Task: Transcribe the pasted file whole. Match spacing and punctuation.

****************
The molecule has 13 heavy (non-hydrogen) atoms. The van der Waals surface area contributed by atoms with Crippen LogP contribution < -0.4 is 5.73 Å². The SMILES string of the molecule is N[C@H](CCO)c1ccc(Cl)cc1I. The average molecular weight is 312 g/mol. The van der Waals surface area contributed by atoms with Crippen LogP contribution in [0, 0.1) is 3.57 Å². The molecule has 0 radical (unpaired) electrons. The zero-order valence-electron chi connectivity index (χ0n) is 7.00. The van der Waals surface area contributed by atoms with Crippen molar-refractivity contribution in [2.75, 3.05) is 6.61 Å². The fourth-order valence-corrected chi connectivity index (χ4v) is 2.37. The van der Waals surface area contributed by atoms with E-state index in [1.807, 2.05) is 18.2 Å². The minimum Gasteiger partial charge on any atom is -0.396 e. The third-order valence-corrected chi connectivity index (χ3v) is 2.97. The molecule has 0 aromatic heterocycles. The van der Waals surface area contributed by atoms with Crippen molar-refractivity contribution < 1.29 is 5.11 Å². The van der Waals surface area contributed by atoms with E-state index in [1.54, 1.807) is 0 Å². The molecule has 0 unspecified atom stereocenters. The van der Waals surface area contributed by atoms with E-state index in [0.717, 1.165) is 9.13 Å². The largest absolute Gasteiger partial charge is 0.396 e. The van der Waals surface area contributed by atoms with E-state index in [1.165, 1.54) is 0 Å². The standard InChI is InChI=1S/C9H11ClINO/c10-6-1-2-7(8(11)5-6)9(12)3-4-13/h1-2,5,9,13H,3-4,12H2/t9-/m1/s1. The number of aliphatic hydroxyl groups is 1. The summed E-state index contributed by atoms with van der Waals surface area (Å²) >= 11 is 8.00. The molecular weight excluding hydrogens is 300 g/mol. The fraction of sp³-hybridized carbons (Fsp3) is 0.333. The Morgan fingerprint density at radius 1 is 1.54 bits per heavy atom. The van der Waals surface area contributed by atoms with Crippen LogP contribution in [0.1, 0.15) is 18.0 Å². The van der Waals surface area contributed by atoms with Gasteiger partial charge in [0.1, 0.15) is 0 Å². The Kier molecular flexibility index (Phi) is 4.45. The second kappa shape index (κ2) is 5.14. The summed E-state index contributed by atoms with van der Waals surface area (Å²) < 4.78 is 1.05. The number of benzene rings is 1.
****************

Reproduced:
The molecule has 13 heavy (non-hydrogen) atoms. The van der Waals surface area contributed by atoms with Crippen LogP contribution < -0.4 is 5.73 Å². The SMILES string of the molecule is N[C@H](CCO)c1ccc(Cl)cc1I. The average molecular weight is 312 g/mol. The van der Waals surface area contributed by atoms with Crippen LogP contribution in [0, 0.1) is 3.57 Å². The molecule has 0 radical (unpaired) electrons. The zero-order valence-electron chi connectivity index (χ0n) is 7.00. The van der Waals surface area contributed by atoms with Crippen molar-refractivity contribution in [2.75, 3.05) is 6.61 Å². The fourth-order valence-corrected chi connectivity index (χ4v) is 2.37. The van der Waals surface area contributed by atoms with E-state index in [1.807, 2.05) is 18.2 Å². The minimum Gasteiger partial charge on any atom is -0.396 e. The third-order valence-corrected chi connectivity index (χ3v) is 2.97. The molecule has 0 aromatic heterocycles. The van der Waals surface area contributed by atoms with Crippen molar-refractivity contribution < 1.29 is 5.11 Å². The van der Waals surface area contributed by atoms with E-state index in [1.54, 1.807) is 0 Å². The molecule has 0 unspecified atom stereocenters. The van der Waals surface area contributed by atoms with E-state index in [0.717, 1.165) is 9.13 Å². The largest absolute Gasteiger partial charge is 0.396 e. The van der Waals surface area contributed by atoms with E-state index in [1.165, 1.54) is 0 Å². The standard InChI is InChI=1S/C9H11ClINO/c10-6-1-2-7(8(11)5-6)9(12)3-4-13/h1-2,5,9,13H,3-4,12H2/t9-/m1/s1. The number of aliphatic hydroxyl groups is 1. The summed E-state index contributed by atoms with van der Waals surface area (Å²) >= 11 is 8.00. The molecular weight excluding hydrogens is 300 g/mol. The fraction of sp³-hybridized carbons (Fsp3) is 0.333. The Morgan fingerprint density at radius 1 is 1.54 bits per heavy atom. The van der Waals surface area contributed by atoms with Crippen LogP contribution in [0.1, 0.15) is 18.0 Å². The van der Waals surface area contributed by atoms with Gasteiger partial charge in [0.1, 0.15) is 0 Å². The Kier molecular flexibility index (Phi) is 4.45. The second kappa shape index (κ2) is 5.14. The summed E-state index contributed by atoms with van der Waals surface area (Å²) < 4.78 is 1.05. The number of benzene rings is 1.